Taiwan opens its door for Hong Kongers but keeps a wary eye on spies
Taiwan opened its door to the Hong Kong refugees who are looking for an escape from the autocratic communist regime, especially after the Chinese government’s crackdown on pro-democracy supporters. Things got tense after implementation of new security law in the former British colony. But Taiwan, a democratic island, stepped forward lending a safe refuge to liberal Hong Kongers with an eye of caution. The island country is being wary of Chinese spies who could use this opportunity to enter its territory.
On Monday Taiwanese government announced that it would introduce new measures in order to increase the scrutiny of people immigrating from mainland China, Hong Kong and Macau, seeking to settle in Taiwan. Taiwanese council said that the key objective of these measures would be to prevent the new settlers from “carrying out infiltration, united front, disturbance or spying activities”. United Front refers to the United front refers to the Chinese Communist Party’s United Front Work Department, which is responsible for co-opting overseas Chinese and non-communists.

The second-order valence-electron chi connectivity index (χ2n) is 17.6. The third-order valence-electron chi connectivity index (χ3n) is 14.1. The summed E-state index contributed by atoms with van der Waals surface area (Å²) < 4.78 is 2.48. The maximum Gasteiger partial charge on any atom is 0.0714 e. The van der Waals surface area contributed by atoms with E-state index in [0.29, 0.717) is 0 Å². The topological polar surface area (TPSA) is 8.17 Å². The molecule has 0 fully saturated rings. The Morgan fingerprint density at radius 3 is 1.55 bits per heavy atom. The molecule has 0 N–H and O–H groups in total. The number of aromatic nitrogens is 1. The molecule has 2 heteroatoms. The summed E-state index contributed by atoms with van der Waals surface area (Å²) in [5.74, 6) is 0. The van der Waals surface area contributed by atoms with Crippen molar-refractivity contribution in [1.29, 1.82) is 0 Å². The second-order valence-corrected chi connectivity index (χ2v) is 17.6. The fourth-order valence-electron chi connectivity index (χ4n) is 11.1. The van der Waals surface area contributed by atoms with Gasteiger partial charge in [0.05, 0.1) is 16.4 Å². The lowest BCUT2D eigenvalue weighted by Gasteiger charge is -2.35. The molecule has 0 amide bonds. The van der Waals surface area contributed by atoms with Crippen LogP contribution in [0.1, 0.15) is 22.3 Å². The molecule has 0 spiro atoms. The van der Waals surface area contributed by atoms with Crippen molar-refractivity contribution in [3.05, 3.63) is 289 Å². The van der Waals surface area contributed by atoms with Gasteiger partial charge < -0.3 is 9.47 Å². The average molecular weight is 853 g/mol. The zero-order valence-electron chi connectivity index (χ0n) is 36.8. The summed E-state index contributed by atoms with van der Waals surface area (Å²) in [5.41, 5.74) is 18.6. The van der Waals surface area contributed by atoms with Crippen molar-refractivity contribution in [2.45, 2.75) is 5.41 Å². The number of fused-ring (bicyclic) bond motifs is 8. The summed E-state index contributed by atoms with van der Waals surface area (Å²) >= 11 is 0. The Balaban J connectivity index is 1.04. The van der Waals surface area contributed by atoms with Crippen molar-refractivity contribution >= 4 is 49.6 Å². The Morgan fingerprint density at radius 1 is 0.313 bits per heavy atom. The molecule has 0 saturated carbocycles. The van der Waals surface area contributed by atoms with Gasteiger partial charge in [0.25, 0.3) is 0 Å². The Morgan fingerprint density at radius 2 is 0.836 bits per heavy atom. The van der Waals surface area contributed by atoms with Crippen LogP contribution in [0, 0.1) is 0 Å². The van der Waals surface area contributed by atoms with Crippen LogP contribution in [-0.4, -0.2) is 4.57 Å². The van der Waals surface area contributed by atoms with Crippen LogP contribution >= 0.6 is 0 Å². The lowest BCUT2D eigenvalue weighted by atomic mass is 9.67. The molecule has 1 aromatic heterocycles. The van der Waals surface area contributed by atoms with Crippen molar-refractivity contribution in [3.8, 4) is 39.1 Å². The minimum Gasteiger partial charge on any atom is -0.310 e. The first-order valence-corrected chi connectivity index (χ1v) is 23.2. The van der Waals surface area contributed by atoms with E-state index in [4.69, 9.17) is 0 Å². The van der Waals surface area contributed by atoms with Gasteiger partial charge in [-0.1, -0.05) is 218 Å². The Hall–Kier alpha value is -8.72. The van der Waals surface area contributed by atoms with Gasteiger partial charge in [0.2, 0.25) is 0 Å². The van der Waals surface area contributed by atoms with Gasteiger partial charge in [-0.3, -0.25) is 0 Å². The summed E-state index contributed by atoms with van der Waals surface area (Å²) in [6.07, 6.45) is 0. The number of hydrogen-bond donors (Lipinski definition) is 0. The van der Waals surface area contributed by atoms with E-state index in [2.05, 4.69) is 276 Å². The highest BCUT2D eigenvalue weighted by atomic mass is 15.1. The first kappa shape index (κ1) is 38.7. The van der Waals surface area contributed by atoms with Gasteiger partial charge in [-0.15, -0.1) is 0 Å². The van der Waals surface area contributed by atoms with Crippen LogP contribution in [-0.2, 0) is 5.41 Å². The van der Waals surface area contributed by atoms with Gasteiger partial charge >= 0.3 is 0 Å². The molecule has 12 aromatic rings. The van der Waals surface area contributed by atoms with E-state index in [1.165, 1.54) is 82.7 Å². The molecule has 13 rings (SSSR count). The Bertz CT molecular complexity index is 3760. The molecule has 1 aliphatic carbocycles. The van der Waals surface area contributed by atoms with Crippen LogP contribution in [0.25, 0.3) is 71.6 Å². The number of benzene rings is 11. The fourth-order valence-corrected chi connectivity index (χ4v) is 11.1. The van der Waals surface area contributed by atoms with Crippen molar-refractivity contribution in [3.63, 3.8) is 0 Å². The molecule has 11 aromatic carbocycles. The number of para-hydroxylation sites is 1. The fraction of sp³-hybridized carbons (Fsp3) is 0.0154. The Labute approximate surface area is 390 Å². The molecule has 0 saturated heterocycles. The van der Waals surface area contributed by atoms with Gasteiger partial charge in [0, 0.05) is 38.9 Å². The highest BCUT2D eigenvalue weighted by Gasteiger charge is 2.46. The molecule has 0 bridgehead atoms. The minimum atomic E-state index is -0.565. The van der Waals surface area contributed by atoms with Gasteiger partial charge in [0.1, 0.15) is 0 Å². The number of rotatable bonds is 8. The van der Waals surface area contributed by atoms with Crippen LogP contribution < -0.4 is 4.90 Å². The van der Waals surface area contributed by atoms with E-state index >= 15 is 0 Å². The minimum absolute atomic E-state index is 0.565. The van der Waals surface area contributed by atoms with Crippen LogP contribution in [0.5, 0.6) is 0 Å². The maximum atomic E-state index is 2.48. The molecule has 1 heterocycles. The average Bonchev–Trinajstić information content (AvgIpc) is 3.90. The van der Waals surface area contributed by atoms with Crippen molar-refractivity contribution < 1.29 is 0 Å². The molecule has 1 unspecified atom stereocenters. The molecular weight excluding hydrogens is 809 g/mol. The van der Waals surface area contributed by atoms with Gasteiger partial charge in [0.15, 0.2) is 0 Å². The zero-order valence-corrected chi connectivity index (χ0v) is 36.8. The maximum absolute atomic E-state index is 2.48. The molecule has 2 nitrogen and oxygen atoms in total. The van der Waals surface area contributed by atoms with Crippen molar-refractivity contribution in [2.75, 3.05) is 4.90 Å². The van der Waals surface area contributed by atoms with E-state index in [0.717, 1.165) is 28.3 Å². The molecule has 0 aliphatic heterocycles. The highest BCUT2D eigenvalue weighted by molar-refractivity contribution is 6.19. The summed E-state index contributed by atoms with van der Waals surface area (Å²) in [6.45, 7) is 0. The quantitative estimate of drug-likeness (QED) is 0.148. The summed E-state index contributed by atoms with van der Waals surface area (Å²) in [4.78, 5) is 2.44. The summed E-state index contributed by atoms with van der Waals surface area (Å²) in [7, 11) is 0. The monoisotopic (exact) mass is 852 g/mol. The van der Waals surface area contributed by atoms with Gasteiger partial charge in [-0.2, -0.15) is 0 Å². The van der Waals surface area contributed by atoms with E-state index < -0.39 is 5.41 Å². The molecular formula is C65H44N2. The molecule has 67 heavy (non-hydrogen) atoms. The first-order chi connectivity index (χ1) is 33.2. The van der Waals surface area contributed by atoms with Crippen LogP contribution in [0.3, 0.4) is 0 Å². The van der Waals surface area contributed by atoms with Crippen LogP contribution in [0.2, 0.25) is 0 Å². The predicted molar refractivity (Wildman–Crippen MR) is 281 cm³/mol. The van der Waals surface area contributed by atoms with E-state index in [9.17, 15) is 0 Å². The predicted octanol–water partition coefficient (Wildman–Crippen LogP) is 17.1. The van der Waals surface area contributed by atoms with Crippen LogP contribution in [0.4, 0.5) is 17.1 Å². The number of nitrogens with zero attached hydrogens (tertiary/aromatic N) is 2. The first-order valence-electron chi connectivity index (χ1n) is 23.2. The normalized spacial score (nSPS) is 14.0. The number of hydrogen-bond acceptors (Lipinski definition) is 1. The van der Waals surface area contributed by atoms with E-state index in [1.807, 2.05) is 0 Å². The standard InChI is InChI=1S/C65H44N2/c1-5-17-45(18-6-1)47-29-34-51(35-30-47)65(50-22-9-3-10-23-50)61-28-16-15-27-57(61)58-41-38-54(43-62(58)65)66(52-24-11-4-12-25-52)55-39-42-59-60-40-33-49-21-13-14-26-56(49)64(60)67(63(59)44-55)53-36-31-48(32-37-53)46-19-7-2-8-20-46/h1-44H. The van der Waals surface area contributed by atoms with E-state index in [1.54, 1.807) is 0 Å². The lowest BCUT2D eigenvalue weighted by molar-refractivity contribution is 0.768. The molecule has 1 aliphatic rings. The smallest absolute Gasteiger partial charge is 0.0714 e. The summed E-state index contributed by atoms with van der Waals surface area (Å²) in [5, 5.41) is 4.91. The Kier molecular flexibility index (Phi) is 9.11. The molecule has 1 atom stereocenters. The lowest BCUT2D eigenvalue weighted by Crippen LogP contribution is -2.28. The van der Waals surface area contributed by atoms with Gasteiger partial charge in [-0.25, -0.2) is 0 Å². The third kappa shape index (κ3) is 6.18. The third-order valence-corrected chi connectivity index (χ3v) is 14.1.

Taiwan, besides being a business partner of China, is strongly suspicious of the Communist regime’s efforts to influence its democracy by corrupting the system through illegal funds provided to politicians and the media houses and resorting to other methods such as spying.
Taiwanese officials said that the new order was issued to keep a close eye on applicants from China, Hong Kong or Macau who hold a record of serving for Chinese party, government or military, in the past. Such applicants would have to go through cross-department review to ensure the island country’s national security. To reinstate its sovereignty and democracy, last year Taiwanese Parliament also passed an anti-infiltration law.
It was in July that Taiwan opened an immigration office to assist Hong Kongers who were looking at the option of moving to the island.